Sooner the Better With HPV Vaccination
Although the importance of cervical cancer prevention is well known, many human papillomavirus (HPV) vaccinations actually occur later than recommended.
Further, as young women continue to age, the forecastable health benefits of HPV vaccines diminish quickly.
Using data from the National Health and Nutrition Examination Survey to estimate the proportion of females who were vaccinated against HPV-16/18 prevalence before their sexual debut, researchers found vaccination by age 12 is estimated to prevent most lifetime cervical cancers caused by HPV-16/18.
But this significant benefit decreases by about 25% as the vaccination age increases to 16 years.
To ensure maximum effectiveness from vaccination, pediatricians may stress the importance of timely HPV vaccination, wrote these researchers.
This Research Letter was published by The JAMA Network on October 21, 2022, among the 4,727 female individuals (mean 17.9 yrs) ever eligible for vaccination, cervical HPV-16/18 prevalence decreased from 6% (95% CI, 4%-7%) in the unvaccinated group to 3% (95% CI, 1%-6%) in the post-sexual activity debut group and less than 1% (95% CI, <1%-1%) in the pre-debut group.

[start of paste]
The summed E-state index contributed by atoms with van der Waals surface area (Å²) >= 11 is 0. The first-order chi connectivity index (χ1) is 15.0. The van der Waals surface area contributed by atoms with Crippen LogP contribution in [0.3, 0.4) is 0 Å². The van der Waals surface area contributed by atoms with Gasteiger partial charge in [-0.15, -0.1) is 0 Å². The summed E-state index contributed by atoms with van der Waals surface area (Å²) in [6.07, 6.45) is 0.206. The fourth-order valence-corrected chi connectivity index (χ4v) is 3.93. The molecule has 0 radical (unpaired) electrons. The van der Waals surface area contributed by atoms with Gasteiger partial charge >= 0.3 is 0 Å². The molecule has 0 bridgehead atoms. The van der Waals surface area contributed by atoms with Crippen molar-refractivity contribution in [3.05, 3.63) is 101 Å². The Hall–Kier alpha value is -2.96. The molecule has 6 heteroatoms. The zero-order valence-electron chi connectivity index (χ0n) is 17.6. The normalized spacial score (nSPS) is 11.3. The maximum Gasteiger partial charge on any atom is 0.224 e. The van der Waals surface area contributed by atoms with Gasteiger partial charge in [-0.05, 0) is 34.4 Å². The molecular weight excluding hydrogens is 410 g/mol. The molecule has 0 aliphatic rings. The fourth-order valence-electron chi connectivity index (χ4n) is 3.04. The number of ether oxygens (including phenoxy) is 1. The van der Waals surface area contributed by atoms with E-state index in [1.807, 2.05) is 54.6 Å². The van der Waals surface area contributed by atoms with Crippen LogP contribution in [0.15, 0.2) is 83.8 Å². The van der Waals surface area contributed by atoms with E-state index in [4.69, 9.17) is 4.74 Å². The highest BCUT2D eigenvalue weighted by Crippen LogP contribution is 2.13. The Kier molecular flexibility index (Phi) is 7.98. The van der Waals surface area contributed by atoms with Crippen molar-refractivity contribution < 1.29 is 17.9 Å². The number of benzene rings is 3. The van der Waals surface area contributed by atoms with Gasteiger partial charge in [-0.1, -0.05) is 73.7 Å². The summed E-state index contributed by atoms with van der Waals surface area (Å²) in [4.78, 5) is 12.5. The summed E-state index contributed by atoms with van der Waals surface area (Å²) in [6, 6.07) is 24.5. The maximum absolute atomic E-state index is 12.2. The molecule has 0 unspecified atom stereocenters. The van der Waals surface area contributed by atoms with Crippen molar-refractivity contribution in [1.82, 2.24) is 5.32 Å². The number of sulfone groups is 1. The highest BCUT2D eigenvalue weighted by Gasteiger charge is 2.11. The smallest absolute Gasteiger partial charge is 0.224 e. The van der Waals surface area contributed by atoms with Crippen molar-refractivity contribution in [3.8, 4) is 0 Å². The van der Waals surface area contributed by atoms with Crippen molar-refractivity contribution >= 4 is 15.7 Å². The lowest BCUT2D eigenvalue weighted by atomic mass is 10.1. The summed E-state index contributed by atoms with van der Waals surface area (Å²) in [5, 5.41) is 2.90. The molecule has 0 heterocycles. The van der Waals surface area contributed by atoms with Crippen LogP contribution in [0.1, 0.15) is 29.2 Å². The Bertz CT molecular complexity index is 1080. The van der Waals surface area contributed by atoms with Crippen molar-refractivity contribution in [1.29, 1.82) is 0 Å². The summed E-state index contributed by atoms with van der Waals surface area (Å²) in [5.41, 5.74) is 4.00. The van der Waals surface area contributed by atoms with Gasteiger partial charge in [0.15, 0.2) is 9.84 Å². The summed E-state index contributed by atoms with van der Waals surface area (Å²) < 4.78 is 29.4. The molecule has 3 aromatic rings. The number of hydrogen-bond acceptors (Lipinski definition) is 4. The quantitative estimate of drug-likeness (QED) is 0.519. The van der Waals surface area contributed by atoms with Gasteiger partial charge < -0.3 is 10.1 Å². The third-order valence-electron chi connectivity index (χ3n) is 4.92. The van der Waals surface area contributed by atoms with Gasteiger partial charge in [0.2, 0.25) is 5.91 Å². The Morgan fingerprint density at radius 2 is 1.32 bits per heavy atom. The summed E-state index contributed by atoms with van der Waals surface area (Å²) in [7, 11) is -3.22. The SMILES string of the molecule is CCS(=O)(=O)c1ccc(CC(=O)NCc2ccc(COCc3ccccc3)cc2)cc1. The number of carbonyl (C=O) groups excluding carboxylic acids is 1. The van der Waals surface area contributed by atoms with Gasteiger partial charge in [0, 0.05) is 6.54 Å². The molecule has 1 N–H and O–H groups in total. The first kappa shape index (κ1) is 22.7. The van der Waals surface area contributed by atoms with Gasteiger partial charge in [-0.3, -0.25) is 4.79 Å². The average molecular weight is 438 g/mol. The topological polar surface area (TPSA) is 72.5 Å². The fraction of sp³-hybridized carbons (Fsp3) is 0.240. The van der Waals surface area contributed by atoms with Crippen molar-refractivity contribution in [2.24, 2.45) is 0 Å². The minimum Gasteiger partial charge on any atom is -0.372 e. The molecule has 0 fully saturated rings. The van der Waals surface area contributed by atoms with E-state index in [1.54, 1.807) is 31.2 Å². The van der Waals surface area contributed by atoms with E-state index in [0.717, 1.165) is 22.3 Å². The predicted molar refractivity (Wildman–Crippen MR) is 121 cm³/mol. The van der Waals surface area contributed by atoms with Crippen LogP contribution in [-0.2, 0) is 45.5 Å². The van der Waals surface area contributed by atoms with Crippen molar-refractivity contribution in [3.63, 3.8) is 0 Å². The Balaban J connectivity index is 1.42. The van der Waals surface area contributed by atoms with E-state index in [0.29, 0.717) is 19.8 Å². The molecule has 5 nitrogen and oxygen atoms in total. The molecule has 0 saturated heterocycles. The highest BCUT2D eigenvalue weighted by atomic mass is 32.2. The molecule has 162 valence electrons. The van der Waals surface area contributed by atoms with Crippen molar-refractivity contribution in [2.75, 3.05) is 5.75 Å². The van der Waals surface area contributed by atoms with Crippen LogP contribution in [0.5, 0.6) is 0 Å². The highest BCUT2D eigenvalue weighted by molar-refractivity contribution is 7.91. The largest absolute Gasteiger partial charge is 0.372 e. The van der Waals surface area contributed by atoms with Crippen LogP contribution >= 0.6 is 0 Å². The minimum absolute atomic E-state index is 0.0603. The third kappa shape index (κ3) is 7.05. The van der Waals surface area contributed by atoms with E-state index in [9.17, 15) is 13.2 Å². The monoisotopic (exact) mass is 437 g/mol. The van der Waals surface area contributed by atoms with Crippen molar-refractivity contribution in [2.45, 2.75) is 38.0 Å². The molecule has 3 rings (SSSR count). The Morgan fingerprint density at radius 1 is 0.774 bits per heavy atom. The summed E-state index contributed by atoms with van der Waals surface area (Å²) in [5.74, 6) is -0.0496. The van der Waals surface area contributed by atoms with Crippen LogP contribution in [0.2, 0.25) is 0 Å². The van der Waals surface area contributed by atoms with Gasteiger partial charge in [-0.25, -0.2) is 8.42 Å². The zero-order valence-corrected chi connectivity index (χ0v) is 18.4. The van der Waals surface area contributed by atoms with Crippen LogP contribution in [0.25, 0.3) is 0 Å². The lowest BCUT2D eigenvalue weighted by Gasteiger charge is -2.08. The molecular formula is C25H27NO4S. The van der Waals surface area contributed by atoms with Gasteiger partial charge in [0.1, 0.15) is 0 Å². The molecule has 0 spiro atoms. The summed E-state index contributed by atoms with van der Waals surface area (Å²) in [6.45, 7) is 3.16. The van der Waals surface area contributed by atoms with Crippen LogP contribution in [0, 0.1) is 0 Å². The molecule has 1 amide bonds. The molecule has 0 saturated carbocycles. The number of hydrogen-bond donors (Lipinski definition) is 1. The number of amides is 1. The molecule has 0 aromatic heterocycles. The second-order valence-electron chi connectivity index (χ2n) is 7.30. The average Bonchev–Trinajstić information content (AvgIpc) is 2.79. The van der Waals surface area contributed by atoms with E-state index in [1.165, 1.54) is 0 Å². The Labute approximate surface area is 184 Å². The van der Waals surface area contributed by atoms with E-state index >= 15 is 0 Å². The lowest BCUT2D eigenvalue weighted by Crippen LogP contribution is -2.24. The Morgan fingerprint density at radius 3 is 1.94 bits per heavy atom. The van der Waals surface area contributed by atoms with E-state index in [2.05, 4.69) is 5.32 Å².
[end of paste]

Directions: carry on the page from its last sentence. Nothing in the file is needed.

HPV-16/18 prevalence was 89% (P < .001) lower in the pre-debut group but only 41% (P = .29) lower in the post-debut group compared with the unvaccinated group.
Compared with post-debut vaccination, pre-debut vaccination was associated with an 82% (P = .08) reduction in HPV-16/18 prevalence.
Differences by race and ethnicity were negligible, as the proportions of vaccinated Asian and White participants were slightly higher than those of Black and Hispanic participants (57% and 58% vs. 54% and 52%; P = .22).
Similar proportions of participants were vaccinated before their sexual debut (32%-35%).
A study limitation is that NHANES 2011 to 2018 data may be subject to recall bias. And further studies are needed to check whether these vaccination patterns persist in the 2020s.
The Study's Corresponding Author: Didem Egemen, Ph.D., Division of Cancer Epidemiology and Genetics, National Cancer Institute, National Institutes of Health ([email protected]). No industry conflicts of interest were disclosed.
There are effective HPV vaccines endorsed by the U.S. CDC, World Health Organization, and European Medicines Agency that protect males and females against cancers caused by HPV.
In the U.S., HPV vaccination is recommended beginning at age 11; however, vaccination can be started at age 9, says the CDC.
HPV vaccines, such as Gardasil 9®, are generally offered by most clinics and pharmacies in the U.S.
As with any vaccination, having an informed discussion with a healthcare provider is very beneficial.
Additional HPV vaccine research is posted at PrecisionVaccinations.com/HPV.
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